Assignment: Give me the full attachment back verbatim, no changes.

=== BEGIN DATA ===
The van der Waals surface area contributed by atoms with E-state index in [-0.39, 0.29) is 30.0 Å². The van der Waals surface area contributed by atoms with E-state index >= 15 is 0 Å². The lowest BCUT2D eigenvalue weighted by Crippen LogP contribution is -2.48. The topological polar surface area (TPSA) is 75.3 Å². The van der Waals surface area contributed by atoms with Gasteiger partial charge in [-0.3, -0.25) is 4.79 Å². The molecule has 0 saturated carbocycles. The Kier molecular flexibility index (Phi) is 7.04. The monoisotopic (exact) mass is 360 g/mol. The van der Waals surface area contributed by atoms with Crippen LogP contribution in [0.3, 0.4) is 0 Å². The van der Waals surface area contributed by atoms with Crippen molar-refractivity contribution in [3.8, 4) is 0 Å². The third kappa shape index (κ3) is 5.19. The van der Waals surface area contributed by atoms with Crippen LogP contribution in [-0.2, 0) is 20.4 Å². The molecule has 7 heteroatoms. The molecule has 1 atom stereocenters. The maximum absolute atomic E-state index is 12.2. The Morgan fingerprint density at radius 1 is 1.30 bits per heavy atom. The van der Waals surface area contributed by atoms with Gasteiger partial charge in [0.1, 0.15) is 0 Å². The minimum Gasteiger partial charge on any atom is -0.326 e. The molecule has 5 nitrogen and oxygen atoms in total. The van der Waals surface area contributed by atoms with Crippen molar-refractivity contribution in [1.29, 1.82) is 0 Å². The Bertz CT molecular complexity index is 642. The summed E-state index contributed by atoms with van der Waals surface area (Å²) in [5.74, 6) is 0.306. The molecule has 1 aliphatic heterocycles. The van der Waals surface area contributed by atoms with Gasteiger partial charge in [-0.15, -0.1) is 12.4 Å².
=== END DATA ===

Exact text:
The van der Waals surface area contributed by atoms with E-state index in [-0.39, 0.29) is 30.0 Å². The van der Waals surface area contributed by atoms with E-state index >= 15 is 0 Å². The lowest BCUT2D eigenvalue weighted by Crippen LogP contribution is -2.48. The topological polar surface area (TPSA) is 75.3 Å². The van der Waals surface area contributed by atoms with Gasteiger partial charge in [-0.3, -0.25) is 4.79 Å². The molecule has 0 saturated carbocycles. The Kier molecular flexibility index (Phi) is 7.04. The monoisotopic (exact) mass is 360 g/mol. The van der Waals surface area contributed by atoms with Crippen LogP contribution in [0.3, 0.4) is 0 Å². The van der Waals surface area contributed by atoms with Crippen molar-refractivity contribution in [3.8, 4) is 0 Å². The third kappa shape index (κ3) is 5.19. The van der Waals surface area contributed by atoms with Crippen LogP contribution in [-0.2, 0) is 20.4 Å². The molecule has 7 heteroatoms. The molecule has 1 atom stereocenters. The maximum absolute atomic E-state index is 12.2. The Morgan fingerprint density at radius 1 is 1.30 bits per heavy atom. The van der Waals surface area contributed by atoms with Gasteiger partial charge in [0.1, 0.15) is 0 Å². The minimum Gasteiger partial charge on any atom is -0.326 e. The molecule has 5 nitrogen and oxygen atoms in total. The van der Waals surface area contributed by atoms with Crippen molar-refractivity contribution in [1.29, 1.82) is 0 Å². The Bertz CT molecular complexity index is 642. The summed E-state index contributed by atoms with van der Waals surface area (Å²) in [5.74, 6) is 0.306. The molecule has 1 aliphatic heterocycles. The van der Waals surface area contributed by atoms with Gasteiger partial charge in [-0.15, -0.1) is 12.4 Å².